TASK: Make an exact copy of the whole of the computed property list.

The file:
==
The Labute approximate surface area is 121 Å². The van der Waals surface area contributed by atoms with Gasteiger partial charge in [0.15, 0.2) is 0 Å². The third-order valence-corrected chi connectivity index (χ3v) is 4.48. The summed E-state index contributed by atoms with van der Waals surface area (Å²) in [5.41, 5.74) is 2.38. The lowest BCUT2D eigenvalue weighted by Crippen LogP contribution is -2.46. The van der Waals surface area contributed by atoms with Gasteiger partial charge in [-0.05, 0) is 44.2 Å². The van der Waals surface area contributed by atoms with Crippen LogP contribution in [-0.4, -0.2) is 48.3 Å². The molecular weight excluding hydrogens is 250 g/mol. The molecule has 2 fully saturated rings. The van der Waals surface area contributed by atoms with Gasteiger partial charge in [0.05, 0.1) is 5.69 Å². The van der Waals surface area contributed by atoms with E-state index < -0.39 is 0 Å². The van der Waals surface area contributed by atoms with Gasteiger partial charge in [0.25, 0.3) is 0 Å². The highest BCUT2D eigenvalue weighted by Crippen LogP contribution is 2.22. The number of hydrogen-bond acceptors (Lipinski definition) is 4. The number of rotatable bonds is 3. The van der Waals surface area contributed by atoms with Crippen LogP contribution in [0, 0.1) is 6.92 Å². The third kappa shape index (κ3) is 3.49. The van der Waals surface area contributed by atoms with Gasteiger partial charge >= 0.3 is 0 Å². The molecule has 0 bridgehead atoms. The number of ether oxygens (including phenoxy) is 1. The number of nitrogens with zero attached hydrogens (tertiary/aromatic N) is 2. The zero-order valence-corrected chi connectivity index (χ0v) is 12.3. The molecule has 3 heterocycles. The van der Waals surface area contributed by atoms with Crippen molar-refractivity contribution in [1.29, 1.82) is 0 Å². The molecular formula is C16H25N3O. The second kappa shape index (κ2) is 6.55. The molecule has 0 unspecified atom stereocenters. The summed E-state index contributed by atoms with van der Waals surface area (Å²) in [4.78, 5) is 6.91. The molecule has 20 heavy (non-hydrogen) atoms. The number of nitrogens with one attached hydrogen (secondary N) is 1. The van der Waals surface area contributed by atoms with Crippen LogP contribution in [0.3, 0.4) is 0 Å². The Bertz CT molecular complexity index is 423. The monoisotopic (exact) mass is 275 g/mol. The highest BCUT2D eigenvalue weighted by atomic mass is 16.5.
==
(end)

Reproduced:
The Labute approximate surface area is 121 Å². The van der Waals surface area contributed by atoms with Gasteiger partial charge in [0.15, 0.2) is 0 Å². The third-order valence-corrected chi connectivity index (χ3v) is 4.48. The summed E-state index contributed by atoms with van der Waals surface area (Å²) in [5.41, 5.74) is 2.38. The lowest BCUT2D eigenvalue weighted by Crippen LogP contribution is -2.46. The van der Waals surface area contributed by atoms with Gasteiger partial charge in [-0.05, 0) is 44.2 Å². The van der Waals surface area contributed by atoms with Crippen LogP contribution in [-0.4, -0.2) is 48.3 Å². The molecular weight excluding hydrogens is 250 g/mol. The molecule has 2 fully saturated rings. The van der Waals surface area contributed by atoms with Gasteiger partial charge in [0.05, 0.1) is 5.69 Å². The van der Waals surface area contributed by atoms with E-state index < -0.39 is 0 Å². The van der Waals surface area contributed by atoms with Gasteiger partial charge in [0.25, 0.3) is 0 Å². The highest BCUT2D eigenvalue weighted by Crippen LogP contribution is 2.22. The number of hydrogen-bond acceptors (Lipinski definition) is 4. The number of rotatable bonds is 3. The van der Waals surface area contributed by atoms with Crippen LogP contribution in [0, 0.1) is 6.92 Å². The third kappa shape index (κ3) is 3.49. The van der Waals surface area contributed by atoms with Gasteiger partial charge >= 0.3 is 0 Å². The molecule has 0 bridgehead atoms. The number of ether oxygens (including phenoxy) is 1. The number of nitrogens with zero attached hydrogens (tertiary/aromatic N) is 2. The zero-order valence-corrected chi connectivity index (χ0v) is 12.3. The molecule has 3 heterocycles. The van der Waals surface area contributed by atoms with Crippen molar-refractivity contribution in [1.29, 1.82) is 0 Å². The molecular formula is C16H25N3O. The second kappa shape index (κ2) is 6.55. The molecule has 0 unspecified atom stereocenters. The summed E-state index contributed by atoms with van der Waals surface area (Å²) in [4.78, 5) is 6.91. The molecule has 20 heavy (non-hydrogen) atoms. The number of nitrogens with one attached hydrogen (secondary N) is 1. The van der Waals surface area contributed by atoms with Crippen LogP contribution in [0.3, 0.4) is 0 Å². The Bertz CT molecular complexity index is 423. The monoisotopic (exact) mass is 275 g/mol. The highest BCUT2D eigenvalue weighted by atomic mass is 16.5.